The effects of an immune challenge on weapon performance (#487)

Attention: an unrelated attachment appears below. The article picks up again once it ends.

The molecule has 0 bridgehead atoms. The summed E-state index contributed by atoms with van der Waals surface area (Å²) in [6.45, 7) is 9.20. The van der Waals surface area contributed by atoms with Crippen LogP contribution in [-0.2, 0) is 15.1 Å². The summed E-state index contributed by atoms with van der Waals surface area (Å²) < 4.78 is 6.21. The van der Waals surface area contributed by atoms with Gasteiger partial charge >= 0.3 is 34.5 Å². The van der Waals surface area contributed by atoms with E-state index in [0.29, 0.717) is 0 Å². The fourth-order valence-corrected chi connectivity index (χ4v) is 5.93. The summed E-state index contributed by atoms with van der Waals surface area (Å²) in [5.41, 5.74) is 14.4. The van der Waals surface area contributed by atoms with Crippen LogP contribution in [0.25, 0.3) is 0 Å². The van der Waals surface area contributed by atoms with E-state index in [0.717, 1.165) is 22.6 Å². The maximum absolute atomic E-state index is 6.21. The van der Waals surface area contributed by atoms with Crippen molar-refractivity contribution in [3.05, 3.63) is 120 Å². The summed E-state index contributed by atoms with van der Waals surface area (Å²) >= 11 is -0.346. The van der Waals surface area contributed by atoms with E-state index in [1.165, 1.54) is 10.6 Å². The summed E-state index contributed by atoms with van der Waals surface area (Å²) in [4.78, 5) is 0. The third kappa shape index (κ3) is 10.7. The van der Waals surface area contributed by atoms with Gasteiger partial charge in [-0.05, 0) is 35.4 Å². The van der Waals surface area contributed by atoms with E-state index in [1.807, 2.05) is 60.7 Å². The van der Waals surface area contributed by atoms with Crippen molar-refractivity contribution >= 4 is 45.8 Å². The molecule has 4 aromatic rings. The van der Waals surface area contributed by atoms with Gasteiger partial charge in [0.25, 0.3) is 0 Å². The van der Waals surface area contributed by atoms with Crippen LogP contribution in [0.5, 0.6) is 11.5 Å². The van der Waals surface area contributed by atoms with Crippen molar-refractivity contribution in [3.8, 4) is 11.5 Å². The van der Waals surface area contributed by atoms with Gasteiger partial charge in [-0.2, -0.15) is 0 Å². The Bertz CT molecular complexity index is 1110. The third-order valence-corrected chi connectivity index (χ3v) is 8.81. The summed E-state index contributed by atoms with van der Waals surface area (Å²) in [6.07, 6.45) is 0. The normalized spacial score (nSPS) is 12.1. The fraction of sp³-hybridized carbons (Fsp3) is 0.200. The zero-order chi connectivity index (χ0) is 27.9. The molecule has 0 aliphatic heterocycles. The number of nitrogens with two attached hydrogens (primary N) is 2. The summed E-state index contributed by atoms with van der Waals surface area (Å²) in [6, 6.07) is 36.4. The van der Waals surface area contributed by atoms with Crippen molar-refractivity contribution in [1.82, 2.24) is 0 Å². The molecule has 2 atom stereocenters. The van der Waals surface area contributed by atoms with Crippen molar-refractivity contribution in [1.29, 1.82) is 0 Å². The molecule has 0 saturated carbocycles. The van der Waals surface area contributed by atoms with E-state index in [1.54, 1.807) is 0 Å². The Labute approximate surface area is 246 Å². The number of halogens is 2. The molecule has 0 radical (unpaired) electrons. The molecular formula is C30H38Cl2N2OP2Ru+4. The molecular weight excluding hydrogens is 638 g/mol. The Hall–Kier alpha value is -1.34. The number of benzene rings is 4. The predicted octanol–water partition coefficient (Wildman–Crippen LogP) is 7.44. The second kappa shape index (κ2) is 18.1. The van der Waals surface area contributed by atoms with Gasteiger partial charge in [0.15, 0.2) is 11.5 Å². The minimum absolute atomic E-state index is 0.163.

Theories of parasite-mediated sexual selection predict a positive association between immune function and the expression of sexually selected ornaments. Few studies, however, have investigated how an immune challenge affects the performance of sexually selected weaponry. Male Wellington tree weta (Hemideina crassidens) (Orthoptera: Anostostomatidae) possess enlarged mandibles that are used as weapons in fights for access to females residing in tree galleries. Intense sexual competition appears to have favoured the evolution of alternative male mating strategies in this species as males have a trimorphic phenotype in which weapon size varies across morphotype: 8th instar males have the smallest jaws, 10th instar males have the largest and 9th instar males being intermediate to the other two. After injecting males with either lipopolysaccharide (LPS; immune challenge) or saline (control), I measured their bite force to assess the functional performance of their jaws. Contrary to prediction no male morph exhibited a significant decline in bite force.